Crane flies galore...

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MarkAguglia
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Crane flies galore...

Post by MarkAguglia » Sat Sep 07, 2019 8:06 am

I put down Bayer Complete Insect Killer on June 1st which is the same thing I did last year and it controlled everything pest wise. I just applied some Milorganite this week and now my lawns infested by Crane flies. Should I do another insect app if I already did one in June? Or will they go away once the Milo is in the soil longer?

Thanks!

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Dawgvet
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Re: Crane flies galore...

Post by Dawgvet » Sun Sep 08, 2019 8:02 am

MarkAguglia wrote:
Sat Sep 07, 2019 8:06 am
Should I do another insect app if I already did one in June? Or will they go away once the Milo is in the soil longer?

Thanks!
Crane flies are pretty harmless. Adults don’t eat anything (mainly drink dew/nectar) so I don’t think it’s the Milo. Adults only live for a few days. Larvae are found in water not soil. Adding more insecticide to lawn will not “prevent” more from hatching.

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MarkAguglia
Posts: 544
Joined: Thu Jul 13, 2017 6:55 pm
Location: Cheektowaga, New York
Grass Type: Perrenial Rye, TTTF, KBG Mix
Lawn Size: 4250 sq ft.
Mower: Toro 26622 (1990), Toro 20334

Re: Crane flies galore...

Post by MarkAguglia » Tue Sep 10, 2019 5:31 pm

Dawgvet wrote:
Sun Sep 08, 2019 8:02 am
MarkAguglia wrote:
Sat Sep 07, 2019 8:06 am
Should I do another insect app if I already did one in June? Or will they go away once the Milo is in the soil longer?

Thanks!
Crane flies are pretty harmless. Adults don’t eat anything (mainly drink dew/nectar) so I don’t think it’s the Milo. Adults only live for a few days. Larvae are found in water not soil. Adding more insecticide to lawn will not “prevent” more from hatching.
Thanks!! Within a couple days they've now actually disappeared. They were everywhere!

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Dawgvet
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Re: Crane flies galore...

Post by Dawgvet » Tue Sep 10, 2019 6:09 pm

It was probably a 'hatch" . The larvae all hatch into adults within a short period of time to reproduce and then just die.
Trout fisherman look forward to such hatches with Damselflies, Mayflies, Caddis, etc. (not crane flies though)
Is there a water source nearby (stream/lake/golf course pond)?

Wjc129
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Re: Crane flies galore...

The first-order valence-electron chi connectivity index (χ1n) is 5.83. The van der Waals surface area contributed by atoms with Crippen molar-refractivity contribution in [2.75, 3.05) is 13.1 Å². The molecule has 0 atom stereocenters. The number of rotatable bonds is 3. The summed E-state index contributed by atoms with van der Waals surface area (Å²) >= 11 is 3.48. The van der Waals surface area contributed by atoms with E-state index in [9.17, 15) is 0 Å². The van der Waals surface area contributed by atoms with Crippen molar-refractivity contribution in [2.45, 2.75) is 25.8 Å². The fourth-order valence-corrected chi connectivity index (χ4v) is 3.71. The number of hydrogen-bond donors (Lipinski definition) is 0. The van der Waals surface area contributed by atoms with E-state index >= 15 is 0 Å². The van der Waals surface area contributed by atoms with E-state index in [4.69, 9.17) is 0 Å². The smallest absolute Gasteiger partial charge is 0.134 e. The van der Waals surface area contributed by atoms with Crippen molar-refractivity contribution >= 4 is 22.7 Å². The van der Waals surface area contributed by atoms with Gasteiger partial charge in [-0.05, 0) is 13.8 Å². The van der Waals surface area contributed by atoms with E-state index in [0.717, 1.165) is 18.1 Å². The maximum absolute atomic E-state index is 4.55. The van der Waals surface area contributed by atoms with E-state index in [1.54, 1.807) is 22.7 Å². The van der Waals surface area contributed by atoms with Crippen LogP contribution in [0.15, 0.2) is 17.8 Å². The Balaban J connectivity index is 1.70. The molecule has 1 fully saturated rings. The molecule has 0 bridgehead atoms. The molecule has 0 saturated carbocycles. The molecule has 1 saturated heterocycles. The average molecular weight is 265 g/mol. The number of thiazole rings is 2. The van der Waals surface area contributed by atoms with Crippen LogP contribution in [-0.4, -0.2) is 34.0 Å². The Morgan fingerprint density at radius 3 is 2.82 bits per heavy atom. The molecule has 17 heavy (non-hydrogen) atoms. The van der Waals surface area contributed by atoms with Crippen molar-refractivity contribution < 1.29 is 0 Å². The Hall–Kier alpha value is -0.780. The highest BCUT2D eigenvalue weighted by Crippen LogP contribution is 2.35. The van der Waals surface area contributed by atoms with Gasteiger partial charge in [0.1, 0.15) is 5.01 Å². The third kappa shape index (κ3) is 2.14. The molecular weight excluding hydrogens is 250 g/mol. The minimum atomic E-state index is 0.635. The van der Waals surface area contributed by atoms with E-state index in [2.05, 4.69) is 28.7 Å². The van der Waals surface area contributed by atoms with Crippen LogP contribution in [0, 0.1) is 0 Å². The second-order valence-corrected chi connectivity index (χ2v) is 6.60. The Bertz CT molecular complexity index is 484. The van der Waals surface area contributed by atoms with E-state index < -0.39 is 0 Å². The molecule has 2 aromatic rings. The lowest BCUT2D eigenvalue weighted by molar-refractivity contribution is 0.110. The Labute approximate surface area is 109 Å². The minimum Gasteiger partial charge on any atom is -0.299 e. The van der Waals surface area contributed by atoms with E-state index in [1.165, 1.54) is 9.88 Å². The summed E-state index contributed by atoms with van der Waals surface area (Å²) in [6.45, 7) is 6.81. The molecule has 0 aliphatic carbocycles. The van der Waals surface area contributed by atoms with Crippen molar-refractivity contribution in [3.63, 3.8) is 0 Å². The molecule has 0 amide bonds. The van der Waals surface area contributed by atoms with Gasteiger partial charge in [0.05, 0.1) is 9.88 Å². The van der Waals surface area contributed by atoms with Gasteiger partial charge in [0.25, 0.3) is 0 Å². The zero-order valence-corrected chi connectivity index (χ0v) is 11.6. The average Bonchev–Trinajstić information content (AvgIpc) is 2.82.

Post by Wjc129 » Wed Sep 11, 2019 2:14 pm

I have the same issue, in the past couple days they have been coming out of my lawn like crazy. I have heard the same thing that they basically come out, reproduce, lay eggs and then die. I have also heard that those eggs turn into larvae which through the winter into spring munch on the grass roots. I have encountered some lawn damage because of this myself. I have had issues with them the past 2-3 years. I cannot get rid of them. I have done fall and spring applications of Bayer Complete Insect Killer and in the spring this year did a Grubex app which also claims to control the larvae. Nothing I have done has worked. I need help as well. It is a couple week window where they are a nuisance and when you walk through the lawn they fly up at you.

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Dawgvet
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Re: Crane flies galore...

Post by Dawgvet » Wed Sep 11, 2019 4:54 pm

I will have to apologize for misinformation I gave earlier. After more research, I found that there are a couple species of crane fly that can have larva in moist ground environments (leaf litter)
Crane fly larvae are usually aquatic, living in streams and lakes, but also in moist places such as under leaf litter in ditches and sometimes underground.
Like mayflies, the winged adult crane flies usually do not eat, and spend their brief time mating and laying eggs. Females lay their eggs either under water or in soil near water. The larvae can take a few months or up to five years developing under water, depending on species. Then they pupate and later emerge as adults. Most crane flies have only one brood a year.
I also found there is an invasive European crane fly in the North East that I wasn't familiar with that can live in lawns.
HOW TO PREVENT & CONTROL CRANE FLIES